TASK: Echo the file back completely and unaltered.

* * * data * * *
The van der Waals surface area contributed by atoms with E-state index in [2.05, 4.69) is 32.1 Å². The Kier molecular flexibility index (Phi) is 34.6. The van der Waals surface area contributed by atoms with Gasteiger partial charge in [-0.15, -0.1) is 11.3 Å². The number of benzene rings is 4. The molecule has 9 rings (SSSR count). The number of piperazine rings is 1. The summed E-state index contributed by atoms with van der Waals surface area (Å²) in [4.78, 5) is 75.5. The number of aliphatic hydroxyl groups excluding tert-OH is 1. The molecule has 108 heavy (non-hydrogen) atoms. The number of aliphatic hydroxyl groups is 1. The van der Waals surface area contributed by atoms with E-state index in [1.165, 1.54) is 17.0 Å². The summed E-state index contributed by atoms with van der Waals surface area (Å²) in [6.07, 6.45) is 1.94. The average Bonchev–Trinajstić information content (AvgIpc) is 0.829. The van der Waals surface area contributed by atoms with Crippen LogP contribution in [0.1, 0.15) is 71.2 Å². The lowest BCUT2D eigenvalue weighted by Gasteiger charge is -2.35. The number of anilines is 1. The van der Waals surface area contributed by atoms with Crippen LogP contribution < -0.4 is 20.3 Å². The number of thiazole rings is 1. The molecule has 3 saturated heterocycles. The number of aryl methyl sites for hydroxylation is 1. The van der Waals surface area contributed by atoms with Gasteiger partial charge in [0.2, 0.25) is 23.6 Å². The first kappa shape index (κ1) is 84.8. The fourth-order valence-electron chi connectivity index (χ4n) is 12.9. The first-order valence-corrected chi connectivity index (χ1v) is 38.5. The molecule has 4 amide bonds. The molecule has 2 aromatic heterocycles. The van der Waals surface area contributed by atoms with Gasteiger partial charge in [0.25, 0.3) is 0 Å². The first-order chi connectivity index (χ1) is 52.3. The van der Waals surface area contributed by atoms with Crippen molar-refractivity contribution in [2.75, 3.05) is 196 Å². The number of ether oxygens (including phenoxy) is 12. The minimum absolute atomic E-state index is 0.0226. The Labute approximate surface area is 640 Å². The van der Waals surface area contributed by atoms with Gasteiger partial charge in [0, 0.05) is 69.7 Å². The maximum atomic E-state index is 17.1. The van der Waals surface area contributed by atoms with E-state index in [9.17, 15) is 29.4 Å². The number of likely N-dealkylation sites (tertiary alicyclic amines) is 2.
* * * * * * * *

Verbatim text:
The van der Waals surface area contributed by atoms with E-state index in [2.05, 4.69) is 32.1 Å². The Kier molecular flexibility index (Phi) is 34.6. The van der Waals surface area contributed by atoms with Gasteiger partial charge in [-0.15, -0.1) is 11.3 Å². The number of benzene rings is 4. The molecule has 9 rings (SSSR count). The number of piperazine rings is 1. The summed E-state index contributed by atoms with van der Waals surface area (Å²) in [4.78, 5) is 75.5. The number of aliphatic hydroxyl groups excluding tert-OH is 1. The molecule has 108 heavy (non-hydrogen) atoms. The number of aliphatic hydroxyl groups is 1. The van der Waals surface area contributed by atoms with E-state index in [1.165, 1.54) is 17.0 Å². The summed E-state index contributed by atoms with van der Waals surface area (Å²) in [6.07, 6.45) is 1.94. The average Bonchev–Trinajstić information content (AvgIpc) is 0.829. The van der Waals surface area contributed by atoms with Crippen LogP contribution in [0.1, 0.15) is 71.2 Å². The lowest BCUT2D eigenvalue weighted by Gasteiger charge is -2.35. The number of anilines is 1. The van der Waals surface area contributed by atoms with Crippen LogP contribution < -0.4 is 20.3 Å². The number of thiazole rings is 1. The molecule has 3 saturated heterocycles. The number of aryl methyl sites for hydroxylation is 1. The van der Waals surface area contributed by atoms with Gasteiger partial charge in [0.2, 0.25) is 23.6 Å². The first kappa shape index (κ1) is 84.8. The fourth-order valence-electron chi connectivity index (χ4n) is 12.9. The first-order valence-corrected chi connectivity index (χ1v) is 38.5. The molecule has 4 amide bonds. The molecule has 2 aromatic heterocycles. The van der Waals surface area contributed by atoms with Gasteiger partial charge in [0.25, 0.3) is 0 Å². The first-order chi connectivity index (χ1) is 52.3. The van der Waals surface area contributed by atoms with Crippen molar-refractivity contribution in [2.75, 3.05) is 196 Å². The number of ether oxygens (including phenoxy) is 12. The minimum absolute atomic E-state index is 0.0226. The Labute approximate surface area is 640 Å². The van der Waals surface area contributed by atoms with Gasteiger partial charge in [0, 0.05) is 69.7 Å². The maximum atomic E-state index is 17.1. The van der Waals surface area contributed by atoms with E-state index in [9.17, 15) is 29.4 Å². The number of likely N-dealkylation sites (tertiary alicyclic amines) is 2.